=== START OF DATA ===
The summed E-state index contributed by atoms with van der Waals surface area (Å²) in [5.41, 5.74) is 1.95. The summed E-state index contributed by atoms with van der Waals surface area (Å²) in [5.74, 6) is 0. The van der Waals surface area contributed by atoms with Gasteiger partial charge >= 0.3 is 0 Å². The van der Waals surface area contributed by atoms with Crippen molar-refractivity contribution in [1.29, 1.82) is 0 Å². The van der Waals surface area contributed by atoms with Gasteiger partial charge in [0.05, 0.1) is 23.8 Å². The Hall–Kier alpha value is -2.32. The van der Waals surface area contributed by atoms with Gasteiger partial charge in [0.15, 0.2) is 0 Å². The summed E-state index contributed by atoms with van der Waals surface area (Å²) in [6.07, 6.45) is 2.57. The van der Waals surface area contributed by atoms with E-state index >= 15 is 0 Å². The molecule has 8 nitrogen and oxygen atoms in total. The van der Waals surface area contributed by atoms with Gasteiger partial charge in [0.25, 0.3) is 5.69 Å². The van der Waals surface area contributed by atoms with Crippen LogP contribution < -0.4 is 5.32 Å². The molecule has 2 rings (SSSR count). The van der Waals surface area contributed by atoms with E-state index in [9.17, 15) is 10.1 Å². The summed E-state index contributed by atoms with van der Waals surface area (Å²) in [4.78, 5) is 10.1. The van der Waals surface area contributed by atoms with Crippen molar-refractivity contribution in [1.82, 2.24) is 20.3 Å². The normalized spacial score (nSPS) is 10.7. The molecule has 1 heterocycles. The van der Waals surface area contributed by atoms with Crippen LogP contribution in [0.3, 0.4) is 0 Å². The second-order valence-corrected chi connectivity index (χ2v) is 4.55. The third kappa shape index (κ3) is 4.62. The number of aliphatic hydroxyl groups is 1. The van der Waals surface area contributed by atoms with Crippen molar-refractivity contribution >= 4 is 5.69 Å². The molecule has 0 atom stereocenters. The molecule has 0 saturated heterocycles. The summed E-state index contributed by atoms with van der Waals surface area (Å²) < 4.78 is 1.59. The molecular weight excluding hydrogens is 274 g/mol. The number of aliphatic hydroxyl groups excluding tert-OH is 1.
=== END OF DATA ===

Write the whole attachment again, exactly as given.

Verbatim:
The summed E-state index contributed by atoms with van der Waals surface area (Å²) in [5.41, 5.74) is 1.95. The summed E-state index contributed by atoms with van der Waals surface area (Å²) in [5.74, 6) is 0. The van der Waals surface area contributed by atoms with Gasteiger partial charge >= 0.3 is 0 Å². The van der Waals surface area contributed by atoms with Crippen molar-refractivity contribution in [1.29, 1.82) is 0 Å². The van der Waals surface area contributed by atoms with Gasteiger partial charge in [0.05, 0.1) is 23.8 Å². The Hall–Kier alpha value is -2.32. The van der Waals surface area contributed by atoms with Gasteiger partial charge in [0.15, 0.2) is 0 Å². The summed E-state index contributed by atoms with van der Waals surface area (Å²) in [6.07, 6.45) is 2.57. The van der Waals surface area contributed by atoms with E-state index >= 15 is 0 Å². The molecule has 8 nitrogen and oxygen atoms in total. The van der Waals surface area contributed by atoms with Gasteiger partial charge in [0.25, 0.3) is 5.69 Å². The van der Waals surface area contributed by atoms with Crippen LogP contribution < -0.4 is 5.32 Å². The molecule has 2 rings (SSSR count). The van der Waals surface area contributed by atoms with E-state index in [9.17, 15) is 10.1 Å². The summed E-state index contributed by atoms with van der Waals surface area (Å²) in [4.78, 5) is 10.1. The van der Waals surface area contributed by atoms with Crippen molar-refractivity contribution in [1.82, 2.24) is 20.3 Å². The normalized spacial score (nSPS) is 10.7. The molecule has 1 heterocycles. The van der Waals surface area contributed by atoms with Crippen LogP contribution in [0.3, 0.4) is 0 Å². The second-order valence-corrected chi connectivity index (χ2v) is 4.55. The third kappa shape index (κ3) is 4.62. The number of aliphatic hydroxyl groups is 1. The van der Waals surface area contributed by atoms with Crippen molar-refractivity contribution >= 4 is 5.69 Å². The molecule has 0 atom stereocenters. The molecule has 0 saturated heterocycles. The summed E-state index contributed by atoms with van der Waals surface area (Å²) < 4.78 is 1.59. The molecular weight excluding hydrogens is 274 g/mol. The number of aliphatic hydroxyl groups excluding tert-OH is 1.